The National Science Foundation said Tuesday that the giant Arecibo radio telescope, the site of astronomers in the Puerto Rico Mountains, had collapsed.
The 900-ton receiver platform of the telescope, suspended by cables connected to three towers, fell on a 1,000-foot antenna dish overnight, the foundation said.
Joshua Chamot, a spokeswoman for the Foundation, which owns the telescope at the Arecibo Laboratory, said: “The site collapsed unexpectedly. Officials said they would assess the decline before releasing further details. They did not specify when the stage collapsed or why.
“As we move forward, we will look for ways to help the scientific community and maintain our strong relationship with the people of Puerto Rico,” the foundation said on Twitter.
Foundation Announced November 19th A sub-cable should slip out of its socket and be torn off the telescope after leaving a 100-foot gap in the dish below. The lab is managed by the University of Central Florida.
“This result comes after the NSF evaluated a number of independent engineering companies that found the telescope system at risk of a catastrophic failure, and its cables were no longer capable of carrying loads designed to support them.” The foundation said last month.
On Nov. 24, the foundation said engineers noticed more gaps in the wires of the remaining cables connected to one of the towers that housed the site.
The lab has been at the forefront of the search for alien civilizations, and astronomers have used it to track killer asteroids.
For nearly six decades, this radio station has been a renowned resource for radio and planetary research, and it has given immense cultural importance to the Puerto Ricans. Many said they were inspired By the laboratory to pursue careers in science and technology.
The telescope was able to collect undiscovered information about the planets in the solar system, which transmitted signals from and out of space. Catherine Nish, Assistant Professor of Earth Sciences at the University of Western Ontario.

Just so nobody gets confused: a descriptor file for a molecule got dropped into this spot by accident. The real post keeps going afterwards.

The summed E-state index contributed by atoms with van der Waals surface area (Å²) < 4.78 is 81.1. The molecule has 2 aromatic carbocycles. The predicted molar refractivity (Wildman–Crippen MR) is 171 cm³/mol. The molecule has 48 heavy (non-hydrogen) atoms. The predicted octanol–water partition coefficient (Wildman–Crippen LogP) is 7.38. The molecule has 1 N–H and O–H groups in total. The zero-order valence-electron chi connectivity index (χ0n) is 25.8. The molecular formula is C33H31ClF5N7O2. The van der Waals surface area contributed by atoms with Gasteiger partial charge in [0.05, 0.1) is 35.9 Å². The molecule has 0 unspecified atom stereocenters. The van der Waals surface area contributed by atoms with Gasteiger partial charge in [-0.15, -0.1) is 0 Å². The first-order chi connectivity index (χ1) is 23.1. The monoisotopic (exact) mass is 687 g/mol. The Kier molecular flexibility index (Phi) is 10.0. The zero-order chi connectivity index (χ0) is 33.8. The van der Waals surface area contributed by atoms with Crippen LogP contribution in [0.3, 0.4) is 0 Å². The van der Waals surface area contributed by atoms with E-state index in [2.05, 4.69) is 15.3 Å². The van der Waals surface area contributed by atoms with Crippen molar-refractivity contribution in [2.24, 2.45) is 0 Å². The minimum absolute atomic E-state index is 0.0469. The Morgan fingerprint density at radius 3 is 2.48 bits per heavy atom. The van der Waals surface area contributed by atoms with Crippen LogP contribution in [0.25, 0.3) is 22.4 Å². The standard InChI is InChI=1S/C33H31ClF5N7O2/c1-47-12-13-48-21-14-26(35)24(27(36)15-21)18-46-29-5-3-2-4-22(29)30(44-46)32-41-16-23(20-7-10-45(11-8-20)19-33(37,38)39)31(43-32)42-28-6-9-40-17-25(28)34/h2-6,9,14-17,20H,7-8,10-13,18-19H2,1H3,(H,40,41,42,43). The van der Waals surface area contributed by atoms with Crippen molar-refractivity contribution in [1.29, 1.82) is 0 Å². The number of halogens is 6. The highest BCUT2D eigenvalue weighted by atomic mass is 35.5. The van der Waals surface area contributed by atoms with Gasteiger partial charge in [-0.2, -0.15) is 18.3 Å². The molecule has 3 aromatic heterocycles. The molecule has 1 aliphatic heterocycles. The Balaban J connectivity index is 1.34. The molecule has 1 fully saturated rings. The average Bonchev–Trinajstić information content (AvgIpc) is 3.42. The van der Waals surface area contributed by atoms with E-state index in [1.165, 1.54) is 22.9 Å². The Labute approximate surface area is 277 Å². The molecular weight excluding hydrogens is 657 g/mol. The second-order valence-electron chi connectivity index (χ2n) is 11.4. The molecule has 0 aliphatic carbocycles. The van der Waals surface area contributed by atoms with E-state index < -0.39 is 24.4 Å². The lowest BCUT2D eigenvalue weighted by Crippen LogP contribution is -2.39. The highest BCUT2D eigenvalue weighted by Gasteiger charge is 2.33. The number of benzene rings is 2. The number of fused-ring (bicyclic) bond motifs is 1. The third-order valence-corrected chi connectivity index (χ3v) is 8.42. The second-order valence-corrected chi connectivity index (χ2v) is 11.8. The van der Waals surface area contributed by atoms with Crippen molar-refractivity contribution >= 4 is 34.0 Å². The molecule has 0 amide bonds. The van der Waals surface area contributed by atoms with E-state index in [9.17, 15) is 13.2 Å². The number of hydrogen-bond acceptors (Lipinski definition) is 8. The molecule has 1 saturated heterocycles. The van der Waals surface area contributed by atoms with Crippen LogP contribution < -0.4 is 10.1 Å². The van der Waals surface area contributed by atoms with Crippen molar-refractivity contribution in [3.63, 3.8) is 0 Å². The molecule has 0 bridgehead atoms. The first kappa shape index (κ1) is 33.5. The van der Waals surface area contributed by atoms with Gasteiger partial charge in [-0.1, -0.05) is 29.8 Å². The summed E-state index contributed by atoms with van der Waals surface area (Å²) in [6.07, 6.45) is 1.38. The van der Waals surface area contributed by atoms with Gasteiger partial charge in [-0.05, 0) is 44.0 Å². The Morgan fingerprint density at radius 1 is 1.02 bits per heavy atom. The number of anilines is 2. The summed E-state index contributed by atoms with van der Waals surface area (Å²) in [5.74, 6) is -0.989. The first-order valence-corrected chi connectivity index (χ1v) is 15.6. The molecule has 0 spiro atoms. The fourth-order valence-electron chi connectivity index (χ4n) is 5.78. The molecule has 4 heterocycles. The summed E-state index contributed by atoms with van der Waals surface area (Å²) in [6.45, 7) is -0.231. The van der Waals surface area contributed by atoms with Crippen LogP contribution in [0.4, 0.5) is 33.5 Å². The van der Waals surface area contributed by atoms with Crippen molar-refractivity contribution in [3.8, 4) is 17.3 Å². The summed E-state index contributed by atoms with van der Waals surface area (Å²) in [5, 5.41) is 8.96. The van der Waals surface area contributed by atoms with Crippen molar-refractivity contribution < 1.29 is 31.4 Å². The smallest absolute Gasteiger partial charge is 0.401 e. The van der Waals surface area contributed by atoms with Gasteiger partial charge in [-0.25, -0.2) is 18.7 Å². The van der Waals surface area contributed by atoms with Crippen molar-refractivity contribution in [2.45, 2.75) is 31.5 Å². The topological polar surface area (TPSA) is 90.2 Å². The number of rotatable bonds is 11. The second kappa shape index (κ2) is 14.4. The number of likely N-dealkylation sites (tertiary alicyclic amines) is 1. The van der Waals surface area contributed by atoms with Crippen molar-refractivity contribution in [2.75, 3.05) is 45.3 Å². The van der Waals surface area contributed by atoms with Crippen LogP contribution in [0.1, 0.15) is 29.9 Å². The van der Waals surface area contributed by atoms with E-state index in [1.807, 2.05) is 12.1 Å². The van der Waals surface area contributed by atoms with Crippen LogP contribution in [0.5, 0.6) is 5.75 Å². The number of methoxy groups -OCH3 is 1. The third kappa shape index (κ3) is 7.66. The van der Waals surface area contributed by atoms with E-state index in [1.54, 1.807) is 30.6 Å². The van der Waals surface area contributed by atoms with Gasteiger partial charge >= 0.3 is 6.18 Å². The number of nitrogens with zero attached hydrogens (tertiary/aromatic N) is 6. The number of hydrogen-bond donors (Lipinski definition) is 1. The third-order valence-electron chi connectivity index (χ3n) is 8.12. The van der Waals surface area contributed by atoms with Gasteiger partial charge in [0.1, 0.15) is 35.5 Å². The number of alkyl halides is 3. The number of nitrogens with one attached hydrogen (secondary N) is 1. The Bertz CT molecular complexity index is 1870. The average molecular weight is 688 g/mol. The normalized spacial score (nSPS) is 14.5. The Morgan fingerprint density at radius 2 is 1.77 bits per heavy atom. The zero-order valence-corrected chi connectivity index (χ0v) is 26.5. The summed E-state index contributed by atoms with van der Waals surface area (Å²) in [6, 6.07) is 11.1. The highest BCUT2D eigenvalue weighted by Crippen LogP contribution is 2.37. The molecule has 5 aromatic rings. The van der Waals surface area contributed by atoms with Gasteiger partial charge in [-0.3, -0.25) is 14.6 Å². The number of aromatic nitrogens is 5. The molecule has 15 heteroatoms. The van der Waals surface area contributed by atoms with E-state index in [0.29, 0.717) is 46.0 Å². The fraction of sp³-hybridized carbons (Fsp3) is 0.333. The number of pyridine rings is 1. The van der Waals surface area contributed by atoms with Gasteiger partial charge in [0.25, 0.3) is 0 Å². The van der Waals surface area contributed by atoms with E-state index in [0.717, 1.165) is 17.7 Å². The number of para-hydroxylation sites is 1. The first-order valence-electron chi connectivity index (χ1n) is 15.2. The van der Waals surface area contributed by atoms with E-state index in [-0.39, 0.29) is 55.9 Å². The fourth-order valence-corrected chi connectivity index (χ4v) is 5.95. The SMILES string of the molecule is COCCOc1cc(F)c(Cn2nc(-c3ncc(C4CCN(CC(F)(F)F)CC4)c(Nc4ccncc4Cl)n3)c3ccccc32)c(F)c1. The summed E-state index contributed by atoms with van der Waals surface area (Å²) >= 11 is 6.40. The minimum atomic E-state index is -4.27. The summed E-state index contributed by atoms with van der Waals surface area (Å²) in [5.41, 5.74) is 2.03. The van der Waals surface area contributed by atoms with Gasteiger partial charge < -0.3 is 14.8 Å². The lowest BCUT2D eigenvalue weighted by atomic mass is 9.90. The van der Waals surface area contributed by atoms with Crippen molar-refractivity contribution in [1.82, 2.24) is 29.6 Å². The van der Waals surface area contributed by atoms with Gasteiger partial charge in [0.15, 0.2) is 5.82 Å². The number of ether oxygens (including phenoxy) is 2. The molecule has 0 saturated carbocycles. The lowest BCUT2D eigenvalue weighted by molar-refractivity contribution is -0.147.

One of its earliest successes was in 1967, when it discovered that Mercury rotated in 59 days, not 88, as astronomers first thought.
“It’s an incredible technology,” Dr. Nish said.
But after years of hurricane damage and financial woes, questions arose about the future of the lab.
Puerto Rico residents and astronomers called on the foundation to fix it rather than tear down the telescope.
Before the collapse, Nearly 60,000 people signed a petition Urges federal agencies to find a way to stabilize the structure.
But Thornton Tomacetti, an engineering firm hired by the University of Central Florida to evaluate the telescope, said the chances of another cable failing to justify the repair work were very high.
“Although it is unfortunate for us to make this recommendation, we believe that in practice the structure should be demolished in a controlled manner as much as possible,” the company said in a letter to the university and the foundation.
On social media, scientists and Puerto Ricans recalls a visit to the laboratory Telescope mourning followed the fall
“This is a shocking loss of our scientific ability,” said Justin Kugler, an aerospace engineer. Said on Twitter. “The United States must develop a program for a successor radio telescope that builds Arecibo’s legacy and respects Puerto Rico’s commitment over these many years.”
Dr Nish, a professor at the University of Western Ontario, said the loss of the telescope was not only catastrophic, but also angered scientists who believed the foundation could have done more to save it.
“It’s not inevitable,” he said. “If they had maintained it properly, it would not have happened.”
“It was a disgraceful decision,” he added. “It’s so sad.”
Tennis Overby contributed to the reporting.